Legendary blues artist Bobby Rush touches down this weekend at Continental Club, a week before Christmas. In a phone interview with Rush this week, we suggested he might even be a Christmas present for some folks, their stockings happily filled with tickets to his Saturday night set. As we learned in our chat – and as we already knew from Rush’s long, Grammy-winning, no-signs-of-stopping career – he is simply the gift that keeps on giving.
For instance, when we led with this, our follow-up was to ask Rush, 88, if he has any special Christmas memories to share with readers.
“Naw. None other than just ho-ho-ho. You can take that any way you want,” he said with a laugh.
Rush has built an avid following of fans over more than a half-century in music, listeners attracted to his unique sound forged in locales from Louisiana to Arkansas to Illinois and finally Mississippi. A Blues Hall of Fame Museum artist, multi-Grammy winner and the author of more than 400 recordings over nearly 70 years in music, his latest record, Rawer Than Raw, is an all-acoustic showcase of the genre’s rich Mississippi Delta history.
That Grammy-winning album was released in 2020 and Rush has been eager to bring the music to live audiences. He said that’s part of the reason he’s still on the road at 88.
“You know, we’ve got to get out here and bump our head against the wall and try to sell some records because you know, the record shop don’t sell that many records anymore because it’s all just downloads. Your bandstand is your record shop now,” he said.
“I’ve been blessed. Up until the pandemic hit, I did work on 285 shows a year for about 65 years and that kept me going and kept me selling records, because I could sell records off the bandstand,” he added. “Now, I’m back at work now. The pandemic came in and made us be off for a couple of years, maybe three years, and slowed it way down, but we’re getting to go back to work somewhat now, you know?”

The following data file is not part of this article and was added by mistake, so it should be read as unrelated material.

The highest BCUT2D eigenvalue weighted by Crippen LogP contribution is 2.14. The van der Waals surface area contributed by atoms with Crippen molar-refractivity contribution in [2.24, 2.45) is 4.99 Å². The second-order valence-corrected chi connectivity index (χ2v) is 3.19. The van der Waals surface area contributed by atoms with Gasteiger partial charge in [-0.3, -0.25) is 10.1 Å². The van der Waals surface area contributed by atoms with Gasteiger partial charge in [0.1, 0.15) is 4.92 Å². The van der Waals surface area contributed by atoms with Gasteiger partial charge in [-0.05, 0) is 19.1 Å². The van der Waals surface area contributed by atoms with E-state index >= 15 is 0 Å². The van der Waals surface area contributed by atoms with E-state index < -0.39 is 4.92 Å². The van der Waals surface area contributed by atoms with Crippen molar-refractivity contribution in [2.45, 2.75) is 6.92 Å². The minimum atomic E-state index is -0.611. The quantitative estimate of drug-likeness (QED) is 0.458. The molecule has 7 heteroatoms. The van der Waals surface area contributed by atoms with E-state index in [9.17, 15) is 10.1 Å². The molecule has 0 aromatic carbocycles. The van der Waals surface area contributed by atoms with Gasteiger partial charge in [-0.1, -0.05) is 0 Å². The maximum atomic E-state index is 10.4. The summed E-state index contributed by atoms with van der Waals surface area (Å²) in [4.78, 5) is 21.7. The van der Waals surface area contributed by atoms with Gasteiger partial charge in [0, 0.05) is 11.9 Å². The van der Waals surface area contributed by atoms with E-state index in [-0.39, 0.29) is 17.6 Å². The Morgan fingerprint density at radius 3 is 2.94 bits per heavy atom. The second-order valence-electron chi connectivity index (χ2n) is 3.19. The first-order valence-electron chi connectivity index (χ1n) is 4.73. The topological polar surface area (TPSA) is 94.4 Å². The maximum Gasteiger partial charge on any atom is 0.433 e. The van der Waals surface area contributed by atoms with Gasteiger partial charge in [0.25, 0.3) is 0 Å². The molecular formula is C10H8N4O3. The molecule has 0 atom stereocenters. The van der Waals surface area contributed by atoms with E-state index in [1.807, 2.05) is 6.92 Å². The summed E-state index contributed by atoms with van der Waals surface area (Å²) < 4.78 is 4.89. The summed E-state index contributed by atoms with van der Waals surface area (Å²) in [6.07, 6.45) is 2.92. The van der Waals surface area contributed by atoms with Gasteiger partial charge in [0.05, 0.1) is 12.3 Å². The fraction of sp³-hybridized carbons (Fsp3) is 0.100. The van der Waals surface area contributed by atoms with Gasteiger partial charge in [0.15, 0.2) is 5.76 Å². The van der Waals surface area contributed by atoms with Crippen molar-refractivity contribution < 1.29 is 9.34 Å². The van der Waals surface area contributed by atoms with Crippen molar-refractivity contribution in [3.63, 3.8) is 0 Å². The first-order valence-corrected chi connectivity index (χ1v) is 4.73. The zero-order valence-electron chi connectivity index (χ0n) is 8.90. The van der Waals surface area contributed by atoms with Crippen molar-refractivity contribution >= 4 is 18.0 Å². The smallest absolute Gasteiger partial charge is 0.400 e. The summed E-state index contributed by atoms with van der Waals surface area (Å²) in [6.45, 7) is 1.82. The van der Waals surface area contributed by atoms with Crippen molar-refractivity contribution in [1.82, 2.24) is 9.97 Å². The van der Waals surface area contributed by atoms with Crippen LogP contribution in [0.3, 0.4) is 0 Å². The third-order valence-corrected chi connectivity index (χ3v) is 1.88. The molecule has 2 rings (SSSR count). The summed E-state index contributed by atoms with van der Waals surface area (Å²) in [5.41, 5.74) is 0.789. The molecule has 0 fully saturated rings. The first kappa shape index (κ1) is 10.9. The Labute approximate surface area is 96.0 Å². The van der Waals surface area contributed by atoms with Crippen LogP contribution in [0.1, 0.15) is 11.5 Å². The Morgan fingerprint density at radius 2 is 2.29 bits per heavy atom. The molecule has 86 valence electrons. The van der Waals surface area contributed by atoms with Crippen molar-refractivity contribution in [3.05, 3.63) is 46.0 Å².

Rush said his style of music – and particularly the acoustic songs he’s spotlighting from Rawer Than Raw – give him a performance advantage.
“I’m a blessed man. I can play with a band or without the band during the acoustic dates — sometimes with a band or a smaller band and sometimes even by myself doing close-up acoustic stuff. I’m a blessed man that can be able to do that because when B.B. King was living, we always talked about those kinds of things he could not do because he couldn’t play by himself. Buddy Guy talked about the same thing. I mentioned those two guys because I think now I am the oldest blues singer in this category living.
“I can play with the band or without the band, there’s just a few people that can do that and be successful and be good at it and I’m a blessed man to be able to do both sides of the fence because last night Mavis Staples and I played in Austin and I did an acoustic set and tonight I’m doing a band set,” he mentioned. “Ain’t many people that can go from one side of the fence to the other side of the fence like that. But I’m blessed.”
Regarding his date this weekend at Continental Club, he said, “You know, it makes me feel good that you’re going to be able to give my name to a club that’s not as large as a lot of other big festivals and I still can walk away with a decent amount of money but it don’t cost the club owner an arm and a leg to have me there with my name. That’s good for the club, it’s good for the people because you don’t have to gouge them out with the price, you know?
“It’s gonna be storytelling and doing my songs,” he noted. “It’s gonna be a great show and thank God I can deliver those kind of things. I can be just as good with one or two on stage as I am on stage with 10 people.”
Part of the appeal of a Bobby Rush show will be hearing his stories, tales from a long and winding road that’s made its way through an ever-changing American landscape. In 2022, there are some who want the landscape to resemble a divided and segregated time in this country, something akin to the Jim Crow days Rush grew up in, more like the times he was forced to play behind a curtain because white audiences wanted the music but didn’t want to see Black artists delivering it.
Rush has seen the ebb and flow of racial progress, the advances and stumbling steps backwards. He’s always leaned on music in hard times, as a bluesman does, but he’s also bet on himself and his talent.